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Costovertebral joint sprain refers to an injury to the joint(s) that connect the ribs to the spine in the thoracic region of the body. These joints, known as the costovertebral joints, are responsible for allowing the rib cage to move and expand during breathing. When these joints become sprained, they can cause pain, stiffness, and limited movement in the thoracic region.

Costovertebral joint sprain injuries occur when too much load or movement is placed through one joint. This can occur with overuse or repetitive motions, trauma, over stretching or even when rolling awkwardly in bed.

Symptoms of costovertebral joint sprain generally include pain and tenderness in the thoracic region, particularly when breathing or moving the rib cage, as well as stiffness and limited range of motion.

Treatment for costovertebral joint sprain typically involves physiotherapy to reduce inflammation and improve flexibility and strength in the thoracic region. This may include exercises to:

(i)  improve range of motion, such as chest stretches and rib mobilizations, and (ii) improve strength and stability in the muscles surrounding the costovertebral joints. 

In more severe cases, medications such as nonsteroidal anti-inflammatory drugs (NSAIDs) may be required to manage pain and inflammation.

In addition to physiotherapy treatment options, there are several self-management strategies that help to reduce the symptoms of costovertebral joint sprain. These include:

Stretching exercises: Gentle stretching can help to improve flexibility and reduce stiffness in the thoracic region, particularly the chest and rib muscles.

Strengthening exercises: Strengthening exercises that target the chest, back and shoulder muscles, can help to improve the stability of the thoracic region and reduce the risk of future injuries.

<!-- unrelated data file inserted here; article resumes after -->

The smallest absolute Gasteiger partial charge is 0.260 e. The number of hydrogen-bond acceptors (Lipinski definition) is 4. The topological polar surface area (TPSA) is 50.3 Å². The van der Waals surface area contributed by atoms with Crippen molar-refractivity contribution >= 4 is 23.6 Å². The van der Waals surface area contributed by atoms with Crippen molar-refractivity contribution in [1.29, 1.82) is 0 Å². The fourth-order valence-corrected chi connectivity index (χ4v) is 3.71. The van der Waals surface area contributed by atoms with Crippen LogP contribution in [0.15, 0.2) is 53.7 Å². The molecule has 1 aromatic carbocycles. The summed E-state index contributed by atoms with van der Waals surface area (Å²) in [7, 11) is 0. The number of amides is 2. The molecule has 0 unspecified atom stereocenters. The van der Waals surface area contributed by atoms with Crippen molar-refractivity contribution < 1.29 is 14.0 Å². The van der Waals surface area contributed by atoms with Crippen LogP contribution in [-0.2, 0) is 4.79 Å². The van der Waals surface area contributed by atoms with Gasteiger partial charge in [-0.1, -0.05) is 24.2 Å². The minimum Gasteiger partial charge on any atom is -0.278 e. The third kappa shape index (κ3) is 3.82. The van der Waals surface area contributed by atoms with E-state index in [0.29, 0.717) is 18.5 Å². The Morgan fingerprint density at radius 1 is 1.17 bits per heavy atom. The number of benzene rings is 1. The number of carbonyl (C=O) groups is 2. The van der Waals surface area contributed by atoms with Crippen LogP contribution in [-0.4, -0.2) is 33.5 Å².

Hot and cold therapy: Applying heat or cold to the affected area can help to reduce pain and inflammation.

Applying the 5 stages of rehab to costovertebral joint sprain.

Pain – Pain and symptom reduction is best achieved by reducing load and restoring movement to the costovertebral joint. This may mean treatment is focused on other tissues above or below the affected area to reduce pressure on the joint.

Range of motion – Stiffness in the costovertebral joint will result in reduced mobility and flexibility. Treating the underlying cause, reducing pressure around the joint, and joint mobilization will help improve mobility and regain full range of motion.

Motor control – Learning to control where movement occurs and how to stabilize the thoracic region under high loads will reduce pressure through the costovertebral joint.

Strength – Strengthening the muscles and movements of the thoracic spine will build capacity of the sternocostal joints to tolerate higher loads. It is important the motor control stage has been previously completed to ensure optimal movement patterns are engrained and strengthened, meaning appropriate load distribution is maintained. 

Maintain – Overloading tissues surrounding the costovertebral joint will typically lead to a return of costovertebral joint sprain. Ensuring range of motion, motor control and strength gains are maintained will help prevent the return of symptoms associated with costovertebral joint sprain.

For more information on costovertebral joints please see

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